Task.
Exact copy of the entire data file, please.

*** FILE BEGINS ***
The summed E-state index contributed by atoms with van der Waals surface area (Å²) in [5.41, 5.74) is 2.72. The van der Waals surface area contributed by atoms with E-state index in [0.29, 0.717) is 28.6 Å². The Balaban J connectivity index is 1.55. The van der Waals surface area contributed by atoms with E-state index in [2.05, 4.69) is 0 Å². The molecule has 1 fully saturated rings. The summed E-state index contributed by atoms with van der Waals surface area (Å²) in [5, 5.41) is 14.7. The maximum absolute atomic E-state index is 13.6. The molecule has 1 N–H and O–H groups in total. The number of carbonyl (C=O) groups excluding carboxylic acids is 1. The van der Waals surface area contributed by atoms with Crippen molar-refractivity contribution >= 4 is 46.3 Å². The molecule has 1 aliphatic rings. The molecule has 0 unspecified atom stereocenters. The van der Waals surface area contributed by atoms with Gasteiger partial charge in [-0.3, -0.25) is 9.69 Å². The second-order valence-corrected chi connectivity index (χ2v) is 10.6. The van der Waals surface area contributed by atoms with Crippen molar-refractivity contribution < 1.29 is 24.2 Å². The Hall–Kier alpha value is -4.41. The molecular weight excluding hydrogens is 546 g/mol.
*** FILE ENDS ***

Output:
The summed E-state index contributed by atoms with van der Waals surface area (Å²) in [5.41, 5.74) is 2.72. The van der Waals surface area contributed by atoms with E-state index in [0.29, 0.717) is 28.6 Å². The Balaban J connectivity index is 1.55. The van der Waals surface area contributed by atoms with E-state index in [2.05, 4.69) is 0 Å². The molecule has 1 fully saturated rings. The summed E-state index contributed by atoms with van der Waals surface area (Å²) in [5, 5.41) is 14.7. The maximum absolute atomic E-state index is 13.6. The molecule has 1 N–H and O–H groups in total. The number of carbonyl (C=O) groups excluding carboxylic acids is 1. The van der Waals surface area contributed by atoms with Crippen molar-refractivity contribution >= 4 is 46.3 Å². The molecule has 1 aliphatic rings. The molecule has 0 unspecified atom stereocenters. The van der Waals surface area contributed by atoms with Gasteiger partial charge in [-0.3, -0.25) is 9.69 Å². The second-order valence-corrected chi connectivity index (χ2v) is 10.6. The van der Waals surface area contributed by atoms with Crippen molar-refractivity contribution < 1.29 is 24.2 Å². The Hall–Kier alpha value is -4.41. The molecular weight excluding hydrogens is 546 g/mol.